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Don McLean - Interview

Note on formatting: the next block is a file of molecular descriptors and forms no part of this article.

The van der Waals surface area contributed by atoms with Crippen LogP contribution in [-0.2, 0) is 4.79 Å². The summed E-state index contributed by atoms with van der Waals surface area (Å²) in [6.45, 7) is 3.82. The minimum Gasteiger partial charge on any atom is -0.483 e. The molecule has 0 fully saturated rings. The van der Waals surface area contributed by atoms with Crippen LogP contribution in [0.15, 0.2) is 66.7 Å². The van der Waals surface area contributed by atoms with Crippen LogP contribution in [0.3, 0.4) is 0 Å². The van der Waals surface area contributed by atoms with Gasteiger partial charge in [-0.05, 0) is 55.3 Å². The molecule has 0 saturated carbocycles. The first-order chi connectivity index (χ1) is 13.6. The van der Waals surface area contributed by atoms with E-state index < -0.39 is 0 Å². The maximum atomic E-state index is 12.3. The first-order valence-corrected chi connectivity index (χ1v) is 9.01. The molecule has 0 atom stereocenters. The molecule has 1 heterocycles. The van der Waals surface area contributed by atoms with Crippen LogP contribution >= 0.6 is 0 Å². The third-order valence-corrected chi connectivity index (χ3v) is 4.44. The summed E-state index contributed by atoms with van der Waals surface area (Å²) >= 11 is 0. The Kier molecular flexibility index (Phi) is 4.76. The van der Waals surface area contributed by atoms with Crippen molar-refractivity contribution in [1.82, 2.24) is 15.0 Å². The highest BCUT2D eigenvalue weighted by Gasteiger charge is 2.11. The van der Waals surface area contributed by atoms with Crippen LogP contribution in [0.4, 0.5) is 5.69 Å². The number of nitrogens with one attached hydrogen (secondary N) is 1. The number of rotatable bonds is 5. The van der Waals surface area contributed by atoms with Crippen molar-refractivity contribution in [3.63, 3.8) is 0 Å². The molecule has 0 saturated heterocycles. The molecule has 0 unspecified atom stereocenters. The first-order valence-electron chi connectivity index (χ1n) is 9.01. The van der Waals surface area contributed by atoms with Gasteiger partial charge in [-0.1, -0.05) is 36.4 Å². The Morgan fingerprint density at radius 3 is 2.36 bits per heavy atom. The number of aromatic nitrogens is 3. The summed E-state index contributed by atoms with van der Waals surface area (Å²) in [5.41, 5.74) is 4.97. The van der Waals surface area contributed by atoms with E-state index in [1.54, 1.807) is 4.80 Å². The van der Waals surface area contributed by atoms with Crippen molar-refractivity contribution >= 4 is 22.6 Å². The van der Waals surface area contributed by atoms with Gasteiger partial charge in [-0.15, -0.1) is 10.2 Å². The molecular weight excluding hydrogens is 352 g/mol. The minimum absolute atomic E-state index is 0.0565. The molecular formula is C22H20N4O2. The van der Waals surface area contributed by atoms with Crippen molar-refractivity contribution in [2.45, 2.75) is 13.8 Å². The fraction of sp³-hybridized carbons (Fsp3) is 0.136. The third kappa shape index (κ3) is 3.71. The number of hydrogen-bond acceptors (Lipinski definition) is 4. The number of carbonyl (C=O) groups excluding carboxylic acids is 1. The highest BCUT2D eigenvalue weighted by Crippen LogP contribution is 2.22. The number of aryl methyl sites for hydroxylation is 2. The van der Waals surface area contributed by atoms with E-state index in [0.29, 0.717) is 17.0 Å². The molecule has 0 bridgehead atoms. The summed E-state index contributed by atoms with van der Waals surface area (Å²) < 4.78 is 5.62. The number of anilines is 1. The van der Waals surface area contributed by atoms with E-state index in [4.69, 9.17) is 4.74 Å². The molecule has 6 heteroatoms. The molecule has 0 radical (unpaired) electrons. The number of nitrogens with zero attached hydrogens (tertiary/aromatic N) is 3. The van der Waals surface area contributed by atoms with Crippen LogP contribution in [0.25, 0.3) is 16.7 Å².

by Eoghan Lyng

published: 23 / 12 / 2021

Don McLean - Interview